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Lockdown Day 88 – Healthy Living

Activities of Everyday Living

We have been discussing the Grade R requirements of the South African National Curriculum. Whilst Montessori schools do not ‘do’ Grade R as such, it is important that teachers are aware of the Grade R requirements (for the preschool) to ensure that the children in their care have covered any outcomes that are not addressed by the Montessori materials.

It is a misconception that the Montessori materials cover all the requirements of the NCS at this level. Yes – most of our children working with the Montessori Literacy and Numeracy materials do work with far more advanced concepts than what is required by the NCS, but there are many topics, especially in the Life Skills NCS curriculum, that are not covered by our materials. Montessori teachers, therefore, need to make provision to cover these topics in their own way during the school year.

Many of these topics can be easily woven into the day-to-day routines and processes of the classroom. These are also mostly easy to support in the home environment.


  • The importance of a healthy environment
  • Ways in which people pollute the environment
  • The importance of recycling.

This topic ties in beautifully with the overall sustainability responsibility that we have to our planet. The United Nations have issued 17 major sustainability goals that humankind need to address by 2030 in order to achieve and sustain ourselves in an equal and equitable manner.

Let’s see how we can support these in our own homes.


In previous lockdown blogs, we have addressed the importance of healthy eating and have engaged the children in helping with household chores that keep us clean.

When you next clean the house or prepare a meal, engage your child in a discussion of why we need to keep our environments clean and why we need to eat nutritious foods.

  • Explain how a dirty environment invites vermin and how this affects our health and safety.
  • Discuss the nutritional benefits of the food that you are preparing. Why do we eat fruit? What are vitamins? Why do we need them? What happens if we do not eat enough of them? Where can we find these vitamins?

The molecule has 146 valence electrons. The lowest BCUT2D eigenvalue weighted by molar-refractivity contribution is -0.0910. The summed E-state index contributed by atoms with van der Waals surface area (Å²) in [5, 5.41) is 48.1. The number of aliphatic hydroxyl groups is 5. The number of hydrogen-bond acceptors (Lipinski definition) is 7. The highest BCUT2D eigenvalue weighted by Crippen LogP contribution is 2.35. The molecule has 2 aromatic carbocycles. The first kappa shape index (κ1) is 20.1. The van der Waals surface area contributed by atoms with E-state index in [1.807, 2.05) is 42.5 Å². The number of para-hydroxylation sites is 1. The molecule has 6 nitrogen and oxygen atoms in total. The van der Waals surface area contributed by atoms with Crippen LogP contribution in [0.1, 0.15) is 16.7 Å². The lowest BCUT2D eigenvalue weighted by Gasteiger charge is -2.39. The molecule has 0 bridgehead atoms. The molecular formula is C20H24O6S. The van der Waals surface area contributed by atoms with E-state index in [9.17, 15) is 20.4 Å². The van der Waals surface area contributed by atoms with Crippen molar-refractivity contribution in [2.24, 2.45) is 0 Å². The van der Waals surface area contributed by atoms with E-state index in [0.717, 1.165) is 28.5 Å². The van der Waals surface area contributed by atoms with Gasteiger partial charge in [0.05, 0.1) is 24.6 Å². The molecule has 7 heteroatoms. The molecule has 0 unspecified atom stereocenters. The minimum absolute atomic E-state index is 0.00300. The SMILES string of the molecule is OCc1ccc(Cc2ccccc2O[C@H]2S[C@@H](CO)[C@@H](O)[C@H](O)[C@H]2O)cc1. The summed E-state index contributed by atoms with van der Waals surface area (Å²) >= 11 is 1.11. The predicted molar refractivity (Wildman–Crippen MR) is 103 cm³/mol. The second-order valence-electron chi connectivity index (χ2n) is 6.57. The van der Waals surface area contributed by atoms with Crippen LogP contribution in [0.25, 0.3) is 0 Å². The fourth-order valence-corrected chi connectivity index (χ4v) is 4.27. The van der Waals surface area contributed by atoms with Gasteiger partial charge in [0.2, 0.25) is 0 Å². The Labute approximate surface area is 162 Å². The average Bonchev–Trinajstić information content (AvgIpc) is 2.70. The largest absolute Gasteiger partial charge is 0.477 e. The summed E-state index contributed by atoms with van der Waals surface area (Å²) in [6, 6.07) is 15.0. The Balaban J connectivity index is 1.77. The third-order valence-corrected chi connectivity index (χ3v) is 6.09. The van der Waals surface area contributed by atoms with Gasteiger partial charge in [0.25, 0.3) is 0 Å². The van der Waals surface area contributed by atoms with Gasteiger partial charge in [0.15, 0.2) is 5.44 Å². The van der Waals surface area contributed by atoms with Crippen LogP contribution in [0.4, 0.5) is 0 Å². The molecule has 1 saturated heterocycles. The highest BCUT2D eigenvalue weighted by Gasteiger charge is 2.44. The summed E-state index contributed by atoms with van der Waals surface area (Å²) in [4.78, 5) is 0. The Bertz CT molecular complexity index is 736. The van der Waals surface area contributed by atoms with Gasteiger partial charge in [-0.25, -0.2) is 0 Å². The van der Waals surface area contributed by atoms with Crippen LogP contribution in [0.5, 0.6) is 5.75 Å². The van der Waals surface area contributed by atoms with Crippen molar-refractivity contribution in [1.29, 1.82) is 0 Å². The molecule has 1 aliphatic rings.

• Also, discuss foods that are delicious but sadly not so healthy. Why should we not eat too much sugar? What we want to achieve with this discussion is an awareness of what is and is not healthy for our bodies. We want the children to learn to make informed decisions about what they put into their bodies. This is not about prohibiting the children from eating chocolate, but rather about them understanding that they should (for example) eat a whole fruit and a piece of chocolate, rather than a piece of fruit and a whole chocolate!


This should (sadly) be an easy topic for discussion as there is so much pollution around. A discussion about pollution can be linked to our Lockdown Post #64 where we discussed land, air and water. Have a discussion with the child about the importance of discarding their rubbish in a responsible manner. Show how pollution affects the land, the air and the water on our planet. Extend the discussion to the effects of polluted land, air and water on plants, animals and humans.

Montessori spoke about our ‘Cosmic Task’ as human beings. We need to instil in our children and ourselves the understanding that we are responsible for the planet on which we live. The better we are at looking after it, the longer we will be able to live here.


We will assume that you are all aware of the three Rs of recycling: reduce, reuse and recycle.

That is no longer enough.

Our challenge to you this week is to extend the Rs to the seven Rs listed below. Engage the child in conversations about these Rs on a daily basis – when you go shopping, when you discuss ‘wants and needs’, when preparing a meal etc.

  • RETHINK: Before buying something or throwing it away – think about whether this is necessary, or whether something else could be done with it.
  • REFUSE: Refuse plastic bags and single-use plastics.
  • REDUCE: Reduce the amount of good purchased. Reduce unnecessary packaging.
  • REPURPOSE: Instead of throwing something away, consider whether the item can be repurposed. What else can this be used for?
  • REUSE: Consider how you can reuse everyday household items.
  • RECYCLE: If the item really cannot have another R applied to it, please recycle purposefully. This is a good sorting activity for children.
  • ROT: Consider which of your food scraps can be put to use to feed birds, on the compost heap or in the wormery.

This is yet another topic that has so much more benefit when applied in ‘real life’ rather than on a once-off worksheet.


For more information on how you can engage your child in the sustainability goals please visit the World’s Largest Lesson here:


Find all of our lockdown tips here –